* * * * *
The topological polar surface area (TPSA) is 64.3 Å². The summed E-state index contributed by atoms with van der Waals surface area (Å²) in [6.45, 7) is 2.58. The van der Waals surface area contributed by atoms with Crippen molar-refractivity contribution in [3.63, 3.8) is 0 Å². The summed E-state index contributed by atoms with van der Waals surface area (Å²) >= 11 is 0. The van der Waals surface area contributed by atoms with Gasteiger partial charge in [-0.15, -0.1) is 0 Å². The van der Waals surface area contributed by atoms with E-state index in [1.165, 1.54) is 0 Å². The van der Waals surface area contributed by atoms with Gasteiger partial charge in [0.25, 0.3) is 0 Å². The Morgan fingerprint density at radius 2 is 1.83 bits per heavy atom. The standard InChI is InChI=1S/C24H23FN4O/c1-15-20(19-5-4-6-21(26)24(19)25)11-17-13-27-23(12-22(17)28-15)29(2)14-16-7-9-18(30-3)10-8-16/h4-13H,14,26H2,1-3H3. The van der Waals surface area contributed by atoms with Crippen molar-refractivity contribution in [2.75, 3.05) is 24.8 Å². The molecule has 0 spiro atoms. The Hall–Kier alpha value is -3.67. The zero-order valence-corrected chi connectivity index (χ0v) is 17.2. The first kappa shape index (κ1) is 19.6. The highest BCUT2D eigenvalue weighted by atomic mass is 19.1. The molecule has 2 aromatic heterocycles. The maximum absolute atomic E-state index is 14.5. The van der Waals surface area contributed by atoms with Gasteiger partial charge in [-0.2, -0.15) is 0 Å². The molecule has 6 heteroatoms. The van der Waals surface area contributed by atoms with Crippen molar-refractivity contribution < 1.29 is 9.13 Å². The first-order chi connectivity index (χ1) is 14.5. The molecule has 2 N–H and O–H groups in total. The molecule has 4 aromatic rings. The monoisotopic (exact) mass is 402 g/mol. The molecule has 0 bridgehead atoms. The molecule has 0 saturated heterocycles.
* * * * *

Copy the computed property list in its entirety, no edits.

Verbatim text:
The topological polar surface area (TPSA) is 64.3 Å². The summed E-state index contributed by atoms with van der Waals surface area (Å²) in [6.45, 7) is 2.58. The van der Waals surface area contributed by atoms with Crippen molar-refractivity contribution in [3.63, 3.8) is 0 Å². The summed E-state index contributed by atoms with van der Waals surface area (Å²) >= 11 is 0. The van der Waals surface area contributed by atoms with Gasteiger partial charge in [-0.15, -0.1) is 0 Å². The van der Waals surface area contributed by atoms with E-state index in [1.165, 1.54) is 0 Å². The van der Waals surface area contributed by atoms with Gasteiger partial charge in [0.25, 0.3) is 0 Å². The Morgan fingerprint density at radius 2 is 1.83 bits per heavy atom. The standard InChI is InChI=1S/C24H23FN4O/c1-15-20(19-5-4-6-21(26)24(19)25)11-17-13-27-23(12-22(17)28-15)29(2)14-16-7-9-18(30-3)10-8-16/h4-13H,14,26H2,1-3H3. The van der Waals surface area contributed by atoms with Crippen molar-refractivity contribution in [2.75, 3.05) is 24.8 Å². The molecule has 0 spiro atoms. The Hall–Kier alpha value is -3.67. The zero-order valence-corrected chi connectivity index (χ0v) is 17.2. The first kappa shape index (κ1) is 19.6. The highest BCUT2D eigenvalue weighted by atomic mass is 19.1. The molecule has 2 aromatic heterocycles. The maximum absolute atomic E-state index is 14.5. The van der Waals surface area contributed by atoms with Gasteiger partial charge in [-0.2, -0.15) is 0 Å². The molecule has 6 heteroatoms. The van der Waals surface area contributed by atoms with Crippen molar-refractivity contribution < 1.29 is 9.13 Å². The first-order chi connectivity index (χ1) is 14.5. The molecule has 2 N–H and O–H groups in total. The molecule has 4 aromatic rings. The monoisotopic (exact) mass is 402 g/mol. The molecule has 0 bridgehead atoms. The molecule has 0 saturated heterocycles.